Hi I’m new here. I was diagnosed with t1d 02/06/16, just two days before my sixteenth birthday. The first year was a breeze. I checked my blood glucose regularly. I didnt miss insulin doses. My a1c was excellent. I was managing my disease, but that was the first year. It’s been a little over two years now since my diagnosis, and the second year was a trainwreck. I have been in and out of the hospital for dka. My a1c at one point was 13. I rarely check my blood glucose. I’m destructive. I wish I was better with words so I could really express how I feel. I’m 18 at the time of this post; actually typing this from a hosipital bad…dka. I’m not proud. I have lost confidence. I want to be healthy and happy
Hi Bryce @PhatGingerCat,
So sorry to hear of your episodes of DKA and resulting hospitalizations. I have only been in hospital once with DKA - and that name “DKA” hadn’t yet come into use, and that was in 1957 on my 16th birthday when I was diagnosed with diabetes - blood sugar reading when we got it the next day was “greater than one thousand”. But welcome to TypeOneNation and I hope that you are able to find inspiration and motivation here - we tend to share successes and times when we could have done better, but we are ALL learning.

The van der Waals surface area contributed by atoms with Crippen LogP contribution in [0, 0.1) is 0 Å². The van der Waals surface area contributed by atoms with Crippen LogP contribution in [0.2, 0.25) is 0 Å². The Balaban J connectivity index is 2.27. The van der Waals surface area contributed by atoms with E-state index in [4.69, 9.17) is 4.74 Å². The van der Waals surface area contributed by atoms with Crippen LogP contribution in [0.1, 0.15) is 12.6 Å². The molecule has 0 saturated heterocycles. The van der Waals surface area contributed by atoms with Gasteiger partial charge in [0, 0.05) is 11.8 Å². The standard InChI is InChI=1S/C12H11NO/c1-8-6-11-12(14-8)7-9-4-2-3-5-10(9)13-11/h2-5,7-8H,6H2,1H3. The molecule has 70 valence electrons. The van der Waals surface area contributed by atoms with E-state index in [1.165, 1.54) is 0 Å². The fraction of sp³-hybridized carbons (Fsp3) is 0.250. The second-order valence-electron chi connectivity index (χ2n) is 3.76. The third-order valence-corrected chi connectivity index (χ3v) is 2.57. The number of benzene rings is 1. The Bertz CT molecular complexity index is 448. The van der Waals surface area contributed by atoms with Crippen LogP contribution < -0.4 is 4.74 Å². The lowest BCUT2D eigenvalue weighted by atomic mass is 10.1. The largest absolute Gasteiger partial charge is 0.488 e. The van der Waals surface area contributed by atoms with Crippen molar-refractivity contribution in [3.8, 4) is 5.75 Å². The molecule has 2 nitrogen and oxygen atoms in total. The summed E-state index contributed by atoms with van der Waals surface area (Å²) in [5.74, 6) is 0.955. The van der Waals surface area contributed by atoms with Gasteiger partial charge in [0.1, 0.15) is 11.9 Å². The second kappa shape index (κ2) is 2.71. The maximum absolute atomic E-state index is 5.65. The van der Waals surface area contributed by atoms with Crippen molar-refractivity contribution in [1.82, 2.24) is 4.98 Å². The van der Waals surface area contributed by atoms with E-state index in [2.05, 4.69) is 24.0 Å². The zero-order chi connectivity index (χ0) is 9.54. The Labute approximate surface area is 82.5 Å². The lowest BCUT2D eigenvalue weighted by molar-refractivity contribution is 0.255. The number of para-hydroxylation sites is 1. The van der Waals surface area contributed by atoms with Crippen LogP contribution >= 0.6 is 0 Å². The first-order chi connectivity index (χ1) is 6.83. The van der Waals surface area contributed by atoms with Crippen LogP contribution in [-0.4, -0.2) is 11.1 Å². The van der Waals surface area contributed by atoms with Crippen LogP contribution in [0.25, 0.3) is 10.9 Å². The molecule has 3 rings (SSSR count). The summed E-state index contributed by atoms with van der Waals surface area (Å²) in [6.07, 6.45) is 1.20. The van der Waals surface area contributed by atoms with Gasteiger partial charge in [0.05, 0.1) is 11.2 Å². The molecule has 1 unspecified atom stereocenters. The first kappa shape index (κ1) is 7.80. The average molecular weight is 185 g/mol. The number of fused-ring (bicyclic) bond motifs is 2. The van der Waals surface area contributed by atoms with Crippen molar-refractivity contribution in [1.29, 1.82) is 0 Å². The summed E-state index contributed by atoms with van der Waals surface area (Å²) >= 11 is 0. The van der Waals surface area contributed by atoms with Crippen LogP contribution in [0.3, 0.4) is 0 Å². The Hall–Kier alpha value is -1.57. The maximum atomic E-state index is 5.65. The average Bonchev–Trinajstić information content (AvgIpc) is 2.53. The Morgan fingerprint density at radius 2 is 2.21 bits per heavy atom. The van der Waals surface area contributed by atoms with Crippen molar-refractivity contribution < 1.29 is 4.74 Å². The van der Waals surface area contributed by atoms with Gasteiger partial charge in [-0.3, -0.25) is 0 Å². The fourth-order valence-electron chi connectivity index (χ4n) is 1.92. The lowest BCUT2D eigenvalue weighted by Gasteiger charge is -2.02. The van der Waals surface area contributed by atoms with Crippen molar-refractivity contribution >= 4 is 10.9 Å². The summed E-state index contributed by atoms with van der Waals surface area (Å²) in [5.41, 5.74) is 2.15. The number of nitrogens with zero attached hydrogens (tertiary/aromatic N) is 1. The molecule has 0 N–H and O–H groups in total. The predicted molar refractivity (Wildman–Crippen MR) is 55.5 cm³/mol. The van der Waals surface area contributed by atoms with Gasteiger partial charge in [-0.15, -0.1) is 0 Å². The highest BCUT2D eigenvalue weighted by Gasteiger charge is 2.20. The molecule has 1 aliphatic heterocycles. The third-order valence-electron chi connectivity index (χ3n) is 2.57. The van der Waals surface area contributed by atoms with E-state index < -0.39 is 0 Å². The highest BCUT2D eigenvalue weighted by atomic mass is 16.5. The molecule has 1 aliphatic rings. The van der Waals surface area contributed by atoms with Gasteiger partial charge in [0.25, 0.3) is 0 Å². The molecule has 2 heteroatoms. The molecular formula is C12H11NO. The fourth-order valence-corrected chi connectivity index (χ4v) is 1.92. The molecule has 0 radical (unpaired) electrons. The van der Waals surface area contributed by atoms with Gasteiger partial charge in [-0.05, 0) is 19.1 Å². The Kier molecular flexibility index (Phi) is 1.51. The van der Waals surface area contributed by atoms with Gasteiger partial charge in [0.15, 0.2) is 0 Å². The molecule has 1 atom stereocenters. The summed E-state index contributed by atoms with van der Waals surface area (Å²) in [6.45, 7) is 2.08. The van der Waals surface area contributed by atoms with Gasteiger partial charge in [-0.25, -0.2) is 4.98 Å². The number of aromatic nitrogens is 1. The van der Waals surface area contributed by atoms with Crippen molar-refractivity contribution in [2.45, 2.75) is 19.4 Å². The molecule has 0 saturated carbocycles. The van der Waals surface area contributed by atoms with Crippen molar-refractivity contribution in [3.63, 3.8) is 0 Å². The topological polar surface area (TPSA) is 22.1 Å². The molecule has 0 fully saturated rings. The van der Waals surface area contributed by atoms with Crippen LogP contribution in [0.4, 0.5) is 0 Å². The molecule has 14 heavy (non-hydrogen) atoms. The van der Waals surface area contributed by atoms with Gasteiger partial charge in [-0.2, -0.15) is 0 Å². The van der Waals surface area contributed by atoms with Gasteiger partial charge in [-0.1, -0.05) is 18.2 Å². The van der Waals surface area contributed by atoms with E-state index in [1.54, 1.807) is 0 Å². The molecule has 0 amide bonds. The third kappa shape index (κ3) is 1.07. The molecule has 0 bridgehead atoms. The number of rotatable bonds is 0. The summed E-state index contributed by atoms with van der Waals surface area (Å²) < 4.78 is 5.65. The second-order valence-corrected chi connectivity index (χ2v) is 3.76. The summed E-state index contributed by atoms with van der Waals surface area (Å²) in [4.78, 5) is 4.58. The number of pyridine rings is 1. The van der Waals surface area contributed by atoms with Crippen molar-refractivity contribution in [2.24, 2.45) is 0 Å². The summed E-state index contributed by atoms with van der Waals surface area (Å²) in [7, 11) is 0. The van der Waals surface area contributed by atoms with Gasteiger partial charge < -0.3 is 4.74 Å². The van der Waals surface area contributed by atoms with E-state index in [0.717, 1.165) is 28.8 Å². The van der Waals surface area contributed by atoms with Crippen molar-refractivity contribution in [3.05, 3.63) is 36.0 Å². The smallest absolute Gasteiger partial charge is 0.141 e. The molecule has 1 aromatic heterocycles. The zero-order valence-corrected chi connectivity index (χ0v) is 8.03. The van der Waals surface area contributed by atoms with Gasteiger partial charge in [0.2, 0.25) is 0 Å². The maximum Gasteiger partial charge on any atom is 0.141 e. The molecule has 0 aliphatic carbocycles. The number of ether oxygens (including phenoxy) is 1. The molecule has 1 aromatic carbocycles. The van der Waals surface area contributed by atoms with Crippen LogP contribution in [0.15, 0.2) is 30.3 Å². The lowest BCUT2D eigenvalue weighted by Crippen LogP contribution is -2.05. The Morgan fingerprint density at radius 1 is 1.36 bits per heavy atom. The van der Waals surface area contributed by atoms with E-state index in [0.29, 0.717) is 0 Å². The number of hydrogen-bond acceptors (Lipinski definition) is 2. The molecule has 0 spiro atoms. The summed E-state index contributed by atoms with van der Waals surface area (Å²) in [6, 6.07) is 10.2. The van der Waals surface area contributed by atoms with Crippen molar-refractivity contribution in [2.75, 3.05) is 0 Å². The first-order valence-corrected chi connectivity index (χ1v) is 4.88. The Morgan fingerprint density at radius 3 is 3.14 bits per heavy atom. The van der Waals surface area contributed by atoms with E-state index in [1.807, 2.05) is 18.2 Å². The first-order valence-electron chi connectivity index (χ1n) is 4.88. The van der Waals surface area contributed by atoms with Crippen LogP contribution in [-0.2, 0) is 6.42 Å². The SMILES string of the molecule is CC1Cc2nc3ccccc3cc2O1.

I too think I “did pretty good” [not to be judgmental] in my first couple of years but then lost it all when i went to college - it took about another eight years before I was able to really accept this horrible condition and get myself turned about. I can’t say what my A1c was because there wasn’t any such scale - 15 to 20 years after I was diagnosed i participated in the glycosylated hemoglobin study that developed HbA1c and fingerstick BG Meters were still off in dreamland.
A suggestion for you, set yourself some goals, something positive and work step by step to achieve. I’ve found that rthere isn’t anything in life that PWD [Persons With Diabetes] can not achieve because we can manage our individual cases of diabetes to fit our schedules and goals. Right now we have plenty of tools to help us keep glucose levels in ranges that enable clear thinking and all conceivable activities. After having to drop out of college I went to work, ignoring diabetes, but then after years of feeling “horrible” i got a grip - enrolled in college nights while working and raising a family [maybe a new daughter awakened me], graduated with honors, got a different job and pushed myself to achieve until being named President/Ceo of a significant national corporation. Retired the first day of my 70th year and now enjoy sharing my knowledge as a volunteer.
Good luck to you Bryce [yes I’ve had good luck], and stay in touch.
I’m sorry Bryce. We all have bad days. You just can’t let that stop you from the next day. I’m not going to lie to you and say this is a breeze. It’s not, but there are many options that are available to you. How about a pump? Or a CGM? You may need to speak to a new doctor? Or try meeting with a nutritionist. ( See, options.) I know it’s not easy to get your numbers under control. But I promise you, that you will feel so much better when you do! Let me know how your doing.
You can do this!